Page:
As a result of this tax credit, will these auto OEMs ramp up the design and production of a wider variety of electric vehicles, perhaps creating more room for design malfunctions and parts failures? In the coming years, we will also find out if the warranty costs of electric vehicles are more, the same, or less than those of their internal combustion engine counterparts, as we watch the expenses of the traditional OEMs as they transition to electric.

For its part, General Motors announced during its first-quarter earnings call this year that it will be discontinuing production of the Chevy Bolt at the end of 2023. Around the same time, the company announced that it will be launching three new electric vehicle models this year, powered by its "next generation" of battery cells. In the meantime, the company's claims totals are still much higher than usual, but its claims rates are fairly consistent, since sales have risen too.

Warranty Claims Totals

Figure 1 shows the past 21 quarters of warranty claims totals for GM, Ford, and Tesla. GM and Tesla's claims totals both rose slightly in the first quarter of this year, while Ford's fell a bit.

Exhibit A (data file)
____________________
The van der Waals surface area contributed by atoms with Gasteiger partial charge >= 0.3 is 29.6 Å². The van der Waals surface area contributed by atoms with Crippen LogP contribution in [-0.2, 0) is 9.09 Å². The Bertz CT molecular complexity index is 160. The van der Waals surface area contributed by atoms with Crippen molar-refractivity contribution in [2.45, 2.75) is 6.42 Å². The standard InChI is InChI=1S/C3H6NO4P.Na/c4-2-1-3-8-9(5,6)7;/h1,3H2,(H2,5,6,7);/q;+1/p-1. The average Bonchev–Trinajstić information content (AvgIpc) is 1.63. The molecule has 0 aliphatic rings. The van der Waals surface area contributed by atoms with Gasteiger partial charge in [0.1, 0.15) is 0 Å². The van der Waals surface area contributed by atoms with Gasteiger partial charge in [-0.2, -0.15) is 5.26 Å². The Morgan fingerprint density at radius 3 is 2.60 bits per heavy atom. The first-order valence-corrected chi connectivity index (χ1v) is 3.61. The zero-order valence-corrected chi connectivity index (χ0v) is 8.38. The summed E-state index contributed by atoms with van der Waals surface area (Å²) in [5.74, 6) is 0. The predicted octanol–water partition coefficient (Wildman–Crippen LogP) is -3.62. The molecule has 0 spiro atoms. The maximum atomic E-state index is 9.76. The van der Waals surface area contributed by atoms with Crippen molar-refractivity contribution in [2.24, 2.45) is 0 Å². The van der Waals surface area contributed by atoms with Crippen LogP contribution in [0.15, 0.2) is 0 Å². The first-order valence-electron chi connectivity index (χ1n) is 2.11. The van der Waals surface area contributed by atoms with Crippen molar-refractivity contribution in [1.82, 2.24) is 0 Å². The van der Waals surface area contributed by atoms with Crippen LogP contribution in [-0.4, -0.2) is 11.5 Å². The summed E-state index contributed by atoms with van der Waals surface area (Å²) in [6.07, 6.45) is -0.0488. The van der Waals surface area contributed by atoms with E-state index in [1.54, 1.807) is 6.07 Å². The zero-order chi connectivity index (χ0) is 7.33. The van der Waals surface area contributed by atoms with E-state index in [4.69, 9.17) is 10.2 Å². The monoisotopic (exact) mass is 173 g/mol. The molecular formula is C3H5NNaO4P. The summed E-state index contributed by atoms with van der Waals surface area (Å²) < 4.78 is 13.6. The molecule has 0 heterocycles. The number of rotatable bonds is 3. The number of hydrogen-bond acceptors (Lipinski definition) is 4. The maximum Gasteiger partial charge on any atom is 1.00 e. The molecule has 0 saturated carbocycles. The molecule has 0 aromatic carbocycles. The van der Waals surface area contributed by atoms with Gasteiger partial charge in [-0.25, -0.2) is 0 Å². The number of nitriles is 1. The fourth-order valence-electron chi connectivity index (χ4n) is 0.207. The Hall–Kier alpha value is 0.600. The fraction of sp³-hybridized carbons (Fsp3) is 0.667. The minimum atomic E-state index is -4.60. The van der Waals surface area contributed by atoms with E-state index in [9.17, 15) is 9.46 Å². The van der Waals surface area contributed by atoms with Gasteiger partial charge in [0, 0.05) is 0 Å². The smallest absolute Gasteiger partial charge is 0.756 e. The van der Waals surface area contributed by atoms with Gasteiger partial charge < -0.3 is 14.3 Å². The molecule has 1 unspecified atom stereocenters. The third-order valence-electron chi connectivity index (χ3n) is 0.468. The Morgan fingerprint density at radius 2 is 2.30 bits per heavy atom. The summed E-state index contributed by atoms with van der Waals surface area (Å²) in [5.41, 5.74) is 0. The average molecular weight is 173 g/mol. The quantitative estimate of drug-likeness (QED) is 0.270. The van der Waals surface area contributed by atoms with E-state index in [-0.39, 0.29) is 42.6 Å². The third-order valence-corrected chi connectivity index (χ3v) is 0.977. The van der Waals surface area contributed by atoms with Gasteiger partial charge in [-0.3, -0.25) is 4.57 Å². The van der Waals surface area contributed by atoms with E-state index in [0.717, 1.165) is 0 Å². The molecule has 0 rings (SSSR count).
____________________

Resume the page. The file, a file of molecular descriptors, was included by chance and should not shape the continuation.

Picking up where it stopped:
Figure 1
U.S.-based Auto Manufacturers
Claims Paid per Quarter
(in US$ millions, 2018-2023)

Figure 1

The highest quarterly claims total for the three came in the fourth quarter in 2022, closely followed by the first quarter of 2023. Claims have exceeded $2 billion during every quarter since the beginning of 2022.

GM paid $1.06 billion in claims in the first quarter of 2023, up slightly from the end of 2022. Ford's claims total fell by about 10% to $990 million during the same quarter, and Tesla's rose by about 20% to $280 million.

General Motors' total claims exceeded Ford's in the first quarter of 2023, but Ford's exceeded GM's during the fourth quarter of 2022. During the first quarter of 2021, two years prior to our most recent data and before the Chevy Bolt battery recall was announced, GM paid about $300 million less than Ford did. So while GM's claims expenses have been higher-than-usual since the beginning of 2022, they rose to be on par with those of Ford.

Tesla's claims increase is mainly due to increased sales. The company sold two and a half times as many cars in 2022 as it did in 2020, and its claims totals were around twice as high.

Warranty Accrual Totals